Or, sorry.

When did they make the book?

When was it written and completed?

You might want this because the information might be old.

We call it dated, and it's no good anymore.

Or it could be relevant, which means it's good and useful now.


And that publishing helps you.

It's a quick glance. Remember?

You might read five books and you can quickly go through everything you need on one piece

of paper.

Especially when you're writing an essay it's important because you need this.



I'm going to come back to that one, because that's usually for me the last thing that happens.

So let's go over here.

After you've written down your basic information-okay?-you're going to write chapters.

You read it.

I don't care what book you read, they have chapters.

Well, have...

Sorry. Let me correct myself.

If they're good books they have chapters.

Magazines even have chapters.


Different part, you know, there's the food one, there's the investment, on clothing.

It's not called a chapter, but you get the idea.

You can put the chapter's title, the basic information because a lot of times they'll

outline what is in this chapter, and then you can put down the important details that

you get.

It doesn't have to be what the book says, it's what maybe you think or what the book says.

This organizes that information so that when you go back it's easier to remember than to

read 400 pages.


Things happen at a certain time.

So what happened and when?

For history this is perfect.

Now, do you remember I told you we could modify one?

You don't need this if this is business.

It's not necessary to have a timeline, but you might have something called business strategies

and it could be business strategies and strategy number one for marketing, strategy number

two for investment.

But let's go back again and say this...

We wanted to change this once again and we wanted to talk about a fictional book, the

life of Muhammad Ali, for instance.

We could change this to put down characters.

And when we say characters, it would be Muhammad Ali's a character, lead character, maybe his

brother is another character for the personality, or when we talk about the types of characters

that are in the book.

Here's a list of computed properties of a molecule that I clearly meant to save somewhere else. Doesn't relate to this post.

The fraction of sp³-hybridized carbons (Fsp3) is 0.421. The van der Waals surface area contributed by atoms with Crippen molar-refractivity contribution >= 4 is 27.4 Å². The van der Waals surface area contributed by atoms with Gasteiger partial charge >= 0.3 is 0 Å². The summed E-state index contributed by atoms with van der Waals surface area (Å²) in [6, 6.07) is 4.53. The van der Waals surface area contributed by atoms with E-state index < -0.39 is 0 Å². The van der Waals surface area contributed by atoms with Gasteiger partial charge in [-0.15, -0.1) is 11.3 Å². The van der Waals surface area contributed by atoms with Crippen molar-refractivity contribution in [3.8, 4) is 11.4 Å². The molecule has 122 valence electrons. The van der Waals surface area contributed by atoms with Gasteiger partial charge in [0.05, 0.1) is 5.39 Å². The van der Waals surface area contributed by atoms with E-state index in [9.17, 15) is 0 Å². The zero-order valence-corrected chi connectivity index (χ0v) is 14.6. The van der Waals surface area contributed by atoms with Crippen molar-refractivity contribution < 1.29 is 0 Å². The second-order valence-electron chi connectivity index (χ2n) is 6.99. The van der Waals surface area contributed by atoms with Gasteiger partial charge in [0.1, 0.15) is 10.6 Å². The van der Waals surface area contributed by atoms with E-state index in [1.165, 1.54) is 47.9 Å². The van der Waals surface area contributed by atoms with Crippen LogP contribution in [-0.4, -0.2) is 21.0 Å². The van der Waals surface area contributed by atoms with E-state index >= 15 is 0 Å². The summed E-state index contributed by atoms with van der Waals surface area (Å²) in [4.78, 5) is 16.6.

You can use it for a whole bunch of things.

So you can take this one arm out and change it.

So we could use it for business, for strategies, you could use it for fiction writing to describe

the characters that are in there.

Now, Muhammad Ali's non-fiction, but let's pretend he went to the moon, that would be

a fictional book. Okay?

So in case you're like: "He's a real guy, I know him!"

You don't know him.

I'm just saying if it was a non-fiction, the guy's name was Muhammad Ali.

Okay? But just you understand, but we can talk about the different types of characters in here

or investment strategies.

So this one arm can be taken out, and this way you can modify this basic mind map for

reading to what you're reading and doing right now.

Now, I talked about all of these and I wanted to leave this one to the end because

comprehension means to understand.

No matter what you read and what you're told, there's always something that you've learned

from that book.

And this is the one that you want to really keep on regardless because you might want

to say: "I learned this."

or "I got this out of this book."

Because when you're going back and it's been a month since you read it or you have to do

an assignment, it's kind of good to say in your conclusion even:

"This is what I learned. This is what I got from this."



Well, look, I hope this mind map lesson has been really good for you.

I enjoyed it.

I'm sure you got something and you can use it.

And once again, if there was some...

You know, some basic questions you had, check in the link, there's a link to the first lesson

I did which was very general giving more of an idea of

what is a mind map and why do you use it.


So anyway, I'd like to say thank you once again.

I always appreciate when you watch our videos, Mr. E and I, though he's not here.

Also, I want you to subscribe, and that's somewhere around here.

If you just look in the box you'll find it.

And the last thing I want to say is this: As I said, I think you found this helpful,

and if that's the case - do me a favour?

Show someone else.

Because if you learn something from it, you should share your knowledge.

That's what we do here at engVid, we'd love it if you can do it as well.

Anyway, have a good one and pick up a book.